However, greater use of gas could introduce new challenges for
energy policy. Most obviously, increased use of unabated gas would
make it much more difficult to meet carbon targets.
There may also be energy security implications if the UK was to
become more dependent on imported gas (but this risk could potentially
be mitigated by increased use of domestically produced shale gas).
20. DECC argued that if offshore wind and CCS
were used to make up for any shortfall in nuclear delivery, there
would be adverse cost implications for consumers. It estimated
that the cancellation of the nuclear programme would lead to a
welfare reduction of £22 billion relative to a baseline scenario
where plants are deployed in line with lowest cost in order to
meet renewables targets, decarbonisation and energy security objectives.
21. We conclude that while the
cancellation or reduction of the UK's new nuclear programme may
cause challenges for energy security, it would have a much more
significant impact on the UK's ability to meet carbon reduction
goals, making our legally-binding long term targets extremely
challenging, if not impossible to meet.
22. Failing to deliver the first tranche of nuclear
new build could also undermine confidence among potential investors
and make it much more difficult to secure funding for further
rounds of new build (this is explored in more detail in chapter
23. We also conclude that failing
to deliver the 16GW new build that is currently under development
could undermine any hopes of developing new funding models for
subsequent nuclear new build. This would make it likely that future
projects would not be able to raise the necessary capital, raising
the prospect that it would not be possible to build any further
nuclear plant without state funding (see paragraph 45).
Will the new nuclear programme
24. Despite the Department's apparent confidence
that the 16GW figure will be delivered, a number of witnesses
suggested that the Government was overly optimistic. The Civil
Engineering Contractors Association told us that the Government's
indicative timeline for new nuclear was "unrealistic",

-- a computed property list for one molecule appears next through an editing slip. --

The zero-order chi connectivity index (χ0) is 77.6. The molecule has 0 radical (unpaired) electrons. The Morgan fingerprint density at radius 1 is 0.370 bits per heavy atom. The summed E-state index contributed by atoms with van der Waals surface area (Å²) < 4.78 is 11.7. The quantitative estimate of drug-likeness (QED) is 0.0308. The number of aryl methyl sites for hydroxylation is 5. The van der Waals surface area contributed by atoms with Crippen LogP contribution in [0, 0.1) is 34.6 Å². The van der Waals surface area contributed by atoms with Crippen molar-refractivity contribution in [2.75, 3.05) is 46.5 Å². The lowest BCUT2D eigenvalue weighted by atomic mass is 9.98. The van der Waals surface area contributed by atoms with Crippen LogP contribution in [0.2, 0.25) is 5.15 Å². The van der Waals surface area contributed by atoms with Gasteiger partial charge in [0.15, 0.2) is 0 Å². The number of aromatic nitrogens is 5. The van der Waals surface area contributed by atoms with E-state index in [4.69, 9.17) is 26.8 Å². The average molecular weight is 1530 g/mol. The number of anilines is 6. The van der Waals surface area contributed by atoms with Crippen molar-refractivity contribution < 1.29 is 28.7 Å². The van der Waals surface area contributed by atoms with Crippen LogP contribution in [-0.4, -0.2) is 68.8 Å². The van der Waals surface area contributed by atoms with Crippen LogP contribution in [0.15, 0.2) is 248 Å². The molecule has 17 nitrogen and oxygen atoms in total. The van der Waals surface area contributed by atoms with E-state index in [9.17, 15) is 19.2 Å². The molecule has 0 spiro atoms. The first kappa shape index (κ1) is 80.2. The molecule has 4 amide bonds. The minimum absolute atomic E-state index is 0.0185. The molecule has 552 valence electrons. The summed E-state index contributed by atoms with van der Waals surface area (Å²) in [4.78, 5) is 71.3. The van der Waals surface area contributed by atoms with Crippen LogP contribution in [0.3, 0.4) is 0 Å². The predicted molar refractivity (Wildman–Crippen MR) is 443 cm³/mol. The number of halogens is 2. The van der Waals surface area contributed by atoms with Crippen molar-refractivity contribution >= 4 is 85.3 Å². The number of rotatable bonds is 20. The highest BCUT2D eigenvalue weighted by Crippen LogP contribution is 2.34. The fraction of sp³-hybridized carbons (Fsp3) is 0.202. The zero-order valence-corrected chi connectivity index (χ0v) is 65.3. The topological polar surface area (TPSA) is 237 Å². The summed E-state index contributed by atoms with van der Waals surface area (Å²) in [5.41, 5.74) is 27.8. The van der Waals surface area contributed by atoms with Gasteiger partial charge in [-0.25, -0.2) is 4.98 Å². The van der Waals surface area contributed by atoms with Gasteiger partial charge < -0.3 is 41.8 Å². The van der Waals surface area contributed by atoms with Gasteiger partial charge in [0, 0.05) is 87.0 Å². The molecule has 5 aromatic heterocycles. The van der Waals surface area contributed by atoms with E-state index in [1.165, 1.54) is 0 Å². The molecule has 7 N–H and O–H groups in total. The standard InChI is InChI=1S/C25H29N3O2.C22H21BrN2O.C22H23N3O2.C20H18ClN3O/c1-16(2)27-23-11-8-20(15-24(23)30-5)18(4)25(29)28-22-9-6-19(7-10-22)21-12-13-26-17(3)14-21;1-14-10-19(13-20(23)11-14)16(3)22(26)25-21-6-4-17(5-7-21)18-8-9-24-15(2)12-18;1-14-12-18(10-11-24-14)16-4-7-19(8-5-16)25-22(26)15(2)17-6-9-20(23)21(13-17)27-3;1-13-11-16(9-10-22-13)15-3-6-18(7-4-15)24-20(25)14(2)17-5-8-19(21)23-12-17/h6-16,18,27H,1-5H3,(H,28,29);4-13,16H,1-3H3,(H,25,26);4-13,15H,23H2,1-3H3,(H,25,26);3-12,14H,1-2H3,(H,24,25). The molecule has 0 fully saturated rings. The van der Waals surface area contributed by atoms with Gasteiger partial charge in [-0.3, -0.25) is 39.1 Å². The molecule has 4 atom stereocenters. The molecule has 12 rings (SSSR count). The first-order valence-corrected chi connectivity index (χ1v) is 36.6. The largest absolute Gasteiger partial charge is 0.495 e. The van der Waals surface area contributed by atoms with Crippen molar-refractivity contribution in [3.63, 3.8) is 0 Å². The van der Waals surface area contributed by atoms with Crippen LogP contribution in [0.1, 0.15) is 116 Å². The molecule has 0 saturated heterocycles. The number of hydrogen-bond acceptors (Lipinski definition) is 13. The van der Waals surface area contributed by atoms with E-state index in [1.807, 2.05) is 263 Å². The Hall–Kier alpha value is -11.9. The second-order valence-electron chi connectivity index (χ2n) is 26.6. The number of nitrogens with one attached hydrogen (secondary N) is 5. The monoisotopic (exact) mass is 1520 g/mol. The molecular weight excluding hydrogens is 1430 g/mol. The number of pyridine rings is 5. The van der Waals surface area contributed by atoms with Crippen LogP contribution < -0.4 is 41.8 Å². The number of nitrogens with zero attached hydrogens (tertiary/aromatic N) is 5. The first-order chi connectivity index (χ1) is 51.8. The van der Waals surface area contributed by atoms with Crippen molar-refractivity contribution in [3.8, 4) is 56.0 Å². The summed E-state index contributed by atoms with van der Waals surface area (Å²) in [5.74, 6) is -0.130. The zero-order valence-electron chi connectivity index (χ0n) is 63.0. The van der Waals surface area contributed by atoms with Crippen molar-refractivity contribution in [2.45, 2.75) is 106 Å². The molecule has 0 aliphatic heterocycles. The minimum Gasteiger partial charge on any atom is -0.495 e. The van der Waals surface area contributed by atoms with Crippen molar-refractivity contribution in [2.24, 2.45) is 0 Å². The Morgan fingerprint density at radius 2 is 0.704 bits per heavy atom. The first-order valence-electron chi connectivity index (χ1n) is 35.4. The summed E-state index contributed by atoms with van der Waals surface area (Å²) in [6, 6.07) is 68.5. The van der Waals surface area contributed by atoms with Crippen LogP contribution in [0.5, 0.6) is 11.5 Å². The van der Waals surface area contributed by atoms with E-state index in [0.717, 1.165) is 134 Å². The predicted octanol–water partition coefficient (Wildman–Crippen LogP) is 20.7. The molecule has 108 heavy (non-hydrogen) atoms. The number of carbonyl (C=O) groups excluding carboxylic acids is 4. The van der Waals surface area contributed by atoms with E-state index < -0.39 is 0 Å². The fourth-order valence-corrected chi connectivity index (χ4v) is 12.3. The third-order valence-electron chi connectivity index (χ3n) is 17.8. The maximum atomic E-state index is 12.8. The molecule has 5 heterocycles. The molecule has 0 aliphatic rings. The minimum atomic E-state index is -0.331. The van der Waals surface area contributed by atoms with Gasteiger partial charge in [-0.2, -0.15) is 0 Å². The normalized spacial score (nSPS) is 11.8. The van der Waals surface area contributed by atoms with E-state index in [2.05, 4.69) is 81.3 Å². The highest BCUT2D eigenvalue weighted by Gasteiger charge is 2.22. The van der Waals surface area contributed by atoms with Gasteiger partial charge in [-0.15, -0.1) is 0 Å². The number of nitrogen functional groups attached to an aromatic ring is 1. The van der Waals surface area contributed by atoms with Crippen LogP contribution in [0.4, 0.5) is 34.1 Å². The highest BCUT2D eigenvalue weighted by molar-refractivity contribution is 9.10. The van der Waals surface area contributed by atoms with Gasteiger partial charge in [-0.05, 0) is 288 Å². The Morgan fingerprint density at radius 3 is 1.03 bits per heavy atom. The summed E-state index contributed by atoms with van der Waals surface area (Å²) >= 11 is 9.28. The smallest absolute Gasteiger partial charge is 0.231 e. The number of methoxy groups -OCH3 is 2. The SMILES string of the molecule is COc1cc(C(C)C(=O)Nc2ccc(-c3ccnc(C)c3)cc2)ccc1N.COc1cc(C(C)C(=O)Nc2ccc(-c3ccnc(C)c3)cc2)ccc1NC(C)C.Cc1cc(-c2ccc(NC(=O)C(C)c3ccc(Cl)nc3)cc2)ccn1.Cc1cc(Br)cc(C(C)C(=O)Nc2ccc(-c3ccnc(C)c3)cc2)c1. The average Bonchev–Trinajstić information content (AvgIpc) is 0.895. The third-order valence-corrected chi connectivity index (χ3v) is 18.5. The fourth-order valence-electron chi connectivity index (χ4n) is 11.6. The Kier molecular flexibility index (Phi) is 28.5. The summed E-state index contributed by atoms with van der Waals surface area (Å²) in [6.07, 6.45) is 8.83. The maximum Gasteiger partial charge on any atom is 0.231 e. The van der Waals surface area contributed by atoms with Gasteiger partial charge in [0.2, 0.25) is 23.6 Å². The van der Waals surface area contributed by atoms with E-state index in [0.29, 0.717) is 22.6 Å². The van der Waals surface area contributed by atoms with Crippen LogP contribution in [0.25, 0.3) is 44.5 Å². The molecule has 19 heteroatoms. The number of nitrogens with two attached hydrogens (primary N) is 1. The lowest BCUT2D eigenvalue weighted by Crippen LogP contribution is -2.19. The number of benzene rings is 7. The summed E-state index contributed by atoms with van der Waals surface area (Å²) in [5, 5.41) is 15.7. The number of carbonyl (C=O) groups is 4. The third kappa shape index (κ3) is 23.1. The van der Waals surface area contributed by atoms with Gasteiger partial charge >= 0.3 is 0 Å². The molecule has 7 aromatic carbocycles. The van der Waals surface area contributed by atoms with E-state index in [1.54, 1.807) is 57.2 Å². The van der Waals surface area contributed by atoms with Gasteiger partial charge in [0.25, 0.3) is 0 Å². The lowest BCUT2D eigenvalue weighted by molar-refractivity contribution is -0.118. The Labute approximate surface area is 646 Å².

while Greenpeace believed it was "increasingly unlikely that
any nuclear reactors will be built before 2025".
The Institution of Mechanical Engineers said that the Government
was taking "a courageous approach to its policy" by
relying entirely on the market to deliver new nuclear capacity
to its preferred timescale.
LESSONS FROM OTHER COUNTRIES
25. Many witnesses thought that experiences elsewhere
in Europe could give an indication of how new build in the UK
might progress. New EPRs (European Pressurised Reactors) are being
constructed at Flamanville in France and Olkiluoto in Finland.
Both projects have suffered significant delays and cost overruns.
EDF is planning to use the same reactor design for its project
at Hinkley Point C and some witnesses had little confidence that
similar delays would be avoided in the UK.
On the other hand, representatives from the nuclear industry pointed
out that a new EPR was also being built in China and that this
project was currently running on time and to cost (although EDF
did acknowledge the significant differences in the regime in China
compared with those across Europe). 
26. EDF argued that the Flamanville reactor is
"first of a kind" and that "it is not unusual for
such projects to incur additional costs, and take longer, than
follow-on plants built to the same design".
EDF claimed it will incorporate learning from other EPR projects
(including those in Finland and China) into any UK construction
NuGen said it was also "committed to learning lessons from
other programmes as we develop our project towards a final investment
told us in written evidence that "should Horizon develop
reactors in the UK that have been deployed elsewhere in the world,